In the episodes of our series, we have already written about the property effect and the status quo bias. The two typical investor mistakes can be observed very well in the financial markets in the form of another effect. This is called the disposition effect.

The stating that investors tend to sell positions that have previously made profits, rather than losing positions. There is a tendency for losing shares to stay longer in investors' deposits than for winning stocks. Of course, this has consequences for the performance of the portfolio. It leads to a reduction of the achievable yield, because the winning positions are sold too early and the loser positions too late.

Selling a loser position is often considered a kind of mistake. And this is not consistent with the desire for consistent action. Conversely, the perceived value of further price increases decreases significantly, which leads to profit taking too early.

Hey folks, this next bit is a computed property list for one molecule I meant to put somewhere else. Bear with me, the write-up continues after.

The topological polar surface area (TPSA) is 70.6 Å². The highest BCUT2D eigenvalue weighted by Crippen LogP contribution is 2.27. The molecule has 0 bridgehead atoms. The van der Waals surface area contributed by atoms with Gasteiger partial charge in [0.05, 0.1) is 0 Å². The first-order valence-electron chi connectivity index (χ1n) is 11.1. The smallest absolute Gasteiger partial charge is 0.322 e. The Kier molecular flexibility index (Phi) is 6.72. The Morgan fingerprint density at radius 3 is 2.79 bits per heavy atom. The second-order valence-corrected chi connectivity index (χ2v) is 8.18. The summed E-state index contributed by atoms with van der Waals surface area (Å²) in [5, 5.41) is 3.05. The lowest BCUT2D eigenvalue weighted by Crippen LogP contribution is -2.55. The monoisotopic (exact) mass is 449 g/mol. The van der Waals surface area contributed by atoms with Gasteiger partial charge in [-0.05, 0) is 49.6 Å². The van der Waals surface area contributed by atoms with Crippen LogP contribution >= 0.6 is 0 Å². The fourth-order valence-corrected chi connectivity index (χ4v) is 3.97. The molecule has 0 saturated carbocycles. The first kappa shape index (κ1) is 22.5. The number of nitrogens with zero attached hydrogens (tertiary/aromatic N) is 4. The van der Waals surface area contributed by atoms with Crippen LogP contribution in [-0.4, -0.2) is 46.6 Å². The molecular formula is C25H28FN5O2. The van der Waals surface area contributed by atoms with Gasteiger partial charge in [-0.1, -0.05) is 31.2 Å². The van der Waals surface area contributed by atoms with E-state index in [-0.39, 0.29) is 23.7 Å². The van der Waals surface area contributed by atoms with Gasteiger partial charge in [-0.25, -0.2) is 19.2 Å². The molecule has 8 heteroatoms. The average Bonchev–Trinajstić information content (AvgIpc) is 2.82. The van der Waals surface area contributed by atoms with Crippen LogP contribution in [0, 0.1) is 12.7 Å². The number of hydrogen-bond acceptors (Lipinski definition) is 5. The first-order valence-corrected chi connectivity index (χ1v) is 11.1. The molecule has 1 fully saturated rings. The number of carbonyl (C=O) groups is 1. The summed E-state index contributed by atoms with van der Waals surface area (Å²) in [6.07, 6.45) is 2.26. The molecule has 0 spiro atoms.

Part 1 of the series:

The biggest mistakes of investors, Part 1: Why investors often deceive themselves

Part 2 of the series:

The biggest investor error, Part 2: The cause of control and illusion

Part 3 of the series:

The biggest investor mistakes, Part 3: Driven by your own self-esteem

Part 4 of the series:

The Biggest Mistakes, Part 4: Why the Order of Information Matters

Part 5 of the series:

The biggest investor error, Part 5: The Tunnelblick

Part 6 of the series:

The biggest investor error, Part 6: The perception trap